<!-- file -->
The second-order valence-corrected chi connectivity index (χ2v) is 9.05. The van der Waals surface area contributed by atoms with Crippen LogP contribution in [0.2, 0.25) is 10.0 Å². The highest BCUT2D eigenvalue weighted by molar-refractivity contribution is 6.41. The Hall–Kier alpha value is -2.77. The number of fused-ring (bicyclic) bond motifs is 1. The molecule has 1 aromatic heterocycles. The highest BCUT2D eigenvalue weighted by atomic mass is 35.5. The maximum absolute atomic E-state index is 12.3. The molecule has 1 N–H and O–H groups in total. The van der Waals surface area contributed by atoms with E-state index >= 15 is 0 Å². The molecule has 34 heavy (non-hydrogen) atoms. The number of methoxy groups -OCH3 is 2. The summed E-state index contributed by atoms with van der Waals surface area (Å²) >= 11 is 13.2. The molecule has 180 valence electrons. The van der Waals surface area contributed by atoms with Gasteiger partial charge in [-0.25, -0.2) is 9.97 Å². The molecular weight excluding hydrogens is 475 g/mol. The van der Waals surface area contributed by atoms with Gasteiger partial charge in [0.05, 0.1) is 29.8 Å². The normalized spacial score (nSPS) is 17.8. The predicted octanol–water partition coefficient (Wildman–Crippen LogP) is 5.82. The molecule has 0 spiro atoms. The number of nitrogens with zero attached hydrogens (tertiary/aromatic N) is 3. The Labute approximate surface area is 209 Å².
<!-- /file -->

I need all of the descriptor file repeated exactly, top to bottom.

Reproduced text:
The second-order valence-corrected chi connectivity index (χ2v) is 9.05. The van der Waals surface area contributed by atoms with Crippen LogP contribution in [0.2, 0.25) is 10.0 Å². The highest BCUT2D eigenvalue weighted by molar-refractivity contribution is 6.41. The Hall–Kier alpha value is -2.77. The number of fused-ring (bicyclic) bond motifs is 1. The molecule has 1 aromatic heterocycles. The highest BCUT2D eigenvalue weighted by atomic mass is 35.5. The maximum absolute atomic E-state index is 12.3. The molecule has 1 N–H and O–H groups in total. The van der Waals surface area contributed by atoms with E-state index >= 15 is 0 Å². The molecule has 34 heavy (non-hydrogen) atoms. The number of methoxy groups -OCH3 is 2. The summed E-state index contributed by atoms with van der Waals surface area (Å²) >= 11 is 13.2. The molecule has 180 valence electrons. The van der Waals surface area contributed by atoms with Gasteiger partial charge in [-0.25, -0.2) is 9.97 Å². The molecular weight excluding hydrogens is 475 g/mol. The van der Waals surface area contributed by atoms with Gasteiger partial charge in [0.05, 0.1) is 29.8 Å². The normalized spacial score (nSPS) is 17.8. The predicted octanol–water partition coefficient (Wildman–Crippen LogP) is 5.82. The molecule has 0 spiro atoms. The number of nitrogens with zero attached hydrogens (tertiary/aromatic N) is 3. The Labute approximate surface area is 209 Å².